Were all else equal, we might be able to ignore the initial racial components of exclusionary zoning, and merely call the resulting codes classist (the reality is that racism and classism were/are tightly intertwined, with each giving perceived justification to the other), but things weren’t equal. The median household income for a black family in 1947 (the earliest year I could actually find data) was just 51% of a white household (it was only up to ~63% in 2018). Even though modern discussion around apartments tends to bemoan the ‘luxury’ branding, and how accurate it may or may not be, the hard reality is that living in an apartment is cheaper than buying a house, at least in the immediate. For lower income people, it’s pretty much the only option. For poor, and thus disproportionately black, people, the primary need for housing affordability was in the form of apartment buildings and residential density, even if that was only desired as a stepping stone. But that’s not what the zoning system provided.

Overwhelmingly, the City’s land was designated for low-density housing. While the low-density housing eliminated most affordable options, it still allowed 2-3 unit homes by default. Today, things are actually worse, with 60% of the land being single-family exclusive. Large lots, and individual homes drive up the per-unit costs of housing, locking poorer people out of being able to buy into neighborhoods. Worse yet would be the zoning systems of suburban and smaller towns, which would eliminate the ability to build apartments all together, essentially locking lower income, and thus disproportionately black, persons from being able to relocate there at all. This led to crowding in the limited apartments, and, since the building codes hadn’t been adequately updated to actually prevent it, the very slum conditions used as a justification for preventing apartments in the first place became self-fulfilling.

Of course, not all black people were so poor that they couldn’t afford to buy a single-family home, and quite a few did look to leave the limited availability of apartments. They were not met well, and indeed, in the years following the installation of exclusionary zoning systems, the federal government would essentially codify black exclusion from single-family neighborhoods, with cities clinging to the federal policies as justification for blocking black and integrated housing.

Property (particularly home) mortgages used to be very, very different than how we think of them today, which locked many people out of the ability to get them. High-interest rates, huge down-payments, interest-only payments, and short (5-7 year) payback periods. These terms kept middle and low class persons (of all races) from being able to afford to buy property. As part of the New Deal, the Home Owners’ Loan Corporation was established. The loan system was restructured to be closer to the lower rates, lower down-payments, overall payment, and long-term periods we’re more familiar with today. Additionally, many existing mortgages were bought and restructured to save property owners from foreclosure.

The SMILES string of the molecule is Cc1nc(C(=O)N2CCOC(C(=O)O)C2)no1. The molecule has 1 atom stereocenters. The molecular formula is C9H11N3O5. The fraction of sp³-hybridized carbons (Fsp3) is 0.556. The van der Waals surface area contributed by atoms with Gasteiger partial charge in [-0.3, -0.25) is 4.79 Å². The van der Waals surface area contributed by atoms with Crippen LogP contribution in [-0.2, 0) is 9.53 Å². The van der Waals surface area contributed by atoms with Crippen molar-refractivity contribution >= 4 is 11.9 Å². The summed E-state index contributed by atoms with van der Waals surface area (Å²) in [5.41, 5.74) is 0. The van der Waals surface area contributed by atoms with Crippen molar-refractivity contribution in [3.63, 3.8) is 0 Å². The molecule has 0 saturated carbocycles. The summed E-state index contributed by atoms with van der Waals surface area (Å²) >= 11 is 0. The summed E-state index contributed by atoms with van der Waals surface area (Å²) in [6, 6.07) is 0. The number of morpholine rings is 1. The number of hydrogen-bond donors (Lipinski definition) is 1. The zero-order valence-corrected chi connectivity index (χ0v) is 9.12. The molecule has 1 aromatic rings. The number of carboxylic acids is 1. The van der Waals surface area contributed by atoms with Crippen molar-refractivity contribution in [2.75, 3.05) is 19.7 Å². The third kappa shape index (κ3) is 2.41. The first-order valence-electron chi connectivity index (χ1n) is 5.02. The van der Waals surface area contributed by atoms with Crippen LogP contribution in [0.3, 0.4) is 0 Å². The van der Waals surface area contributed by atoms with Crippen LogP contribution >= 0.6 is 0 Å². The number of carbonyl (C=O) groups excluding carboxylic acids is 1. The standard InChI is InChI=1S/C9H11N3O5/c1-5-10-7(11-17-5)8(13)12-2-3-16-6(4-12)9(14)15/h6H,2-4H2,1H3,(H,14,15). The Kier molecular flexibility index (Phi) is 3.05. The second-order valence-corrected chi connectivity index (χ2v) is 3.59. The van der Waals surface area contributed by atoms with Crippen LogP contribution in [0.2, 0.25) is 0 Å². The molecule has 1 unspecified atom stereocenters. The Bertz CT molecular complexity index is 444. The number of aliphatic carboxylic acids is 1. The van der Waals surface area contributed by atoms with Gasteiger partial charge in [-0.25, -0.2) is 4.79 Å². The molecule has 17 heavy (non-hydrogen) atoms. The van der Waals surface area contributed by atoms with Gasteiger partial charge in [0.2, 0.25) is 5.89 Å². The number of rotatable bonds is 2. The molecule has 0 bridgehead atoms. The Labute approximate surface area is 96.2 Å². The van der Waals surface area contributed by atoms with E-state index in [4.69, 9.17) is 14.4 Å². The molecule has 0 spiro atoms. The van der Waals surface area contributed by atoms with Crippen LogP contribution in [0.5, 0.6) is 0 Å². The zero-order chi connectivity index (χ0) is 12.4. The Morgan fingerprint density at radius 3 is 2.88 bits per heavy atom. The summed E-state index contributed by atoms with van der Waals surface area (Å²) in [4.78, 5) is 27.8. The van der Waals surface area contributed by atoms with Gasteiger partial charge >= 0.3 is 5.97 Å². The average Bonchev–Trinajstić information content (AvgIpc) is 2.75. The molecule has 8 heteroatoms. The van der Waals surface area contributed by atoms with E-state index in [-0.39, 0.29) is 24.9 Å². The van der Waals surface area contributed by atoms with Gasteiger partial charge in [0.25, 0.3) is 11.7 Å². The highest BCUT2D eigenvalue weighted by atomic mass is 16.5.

In the process of this, though, HOLC wanted an inventory of risk across the nation, so it could manage these new loan terms without crippling itself financially. This is where the moderately okay policy stopped. The risk inventory was carried out by local real estate agencies, who had national ethics codes and local policies for their agents to explicitly consider race when evaluating risk. So much so that they were actually under direction to maintain community segregation when otherwise selling properties. The inventory took the form of color-coded maps, where red sections on the map represented high-risk (don’t loan people money / bail them out here). Many, many of these red areas were based on racial prejudice, with even wealthy / middle class integrated or black communities being rated far worse than equivalent income white areas, and explicitly calling out the amount of colored people in their ratings.

This entire mess was made even worse with the establishment of the Federal Housing Authority, which was intended to insure private bank loans to first-time home buyers. Even though the FHA had its own auditing system separate from the HOLC, it still had direct segregation and whites-only policies. Additionally the FHA very specifically did not insure mortgages within urban centers. This meant that both HOLC and FHA services were denied to nearly the same areas: black or integrated neighborhoods, most often in urban centers.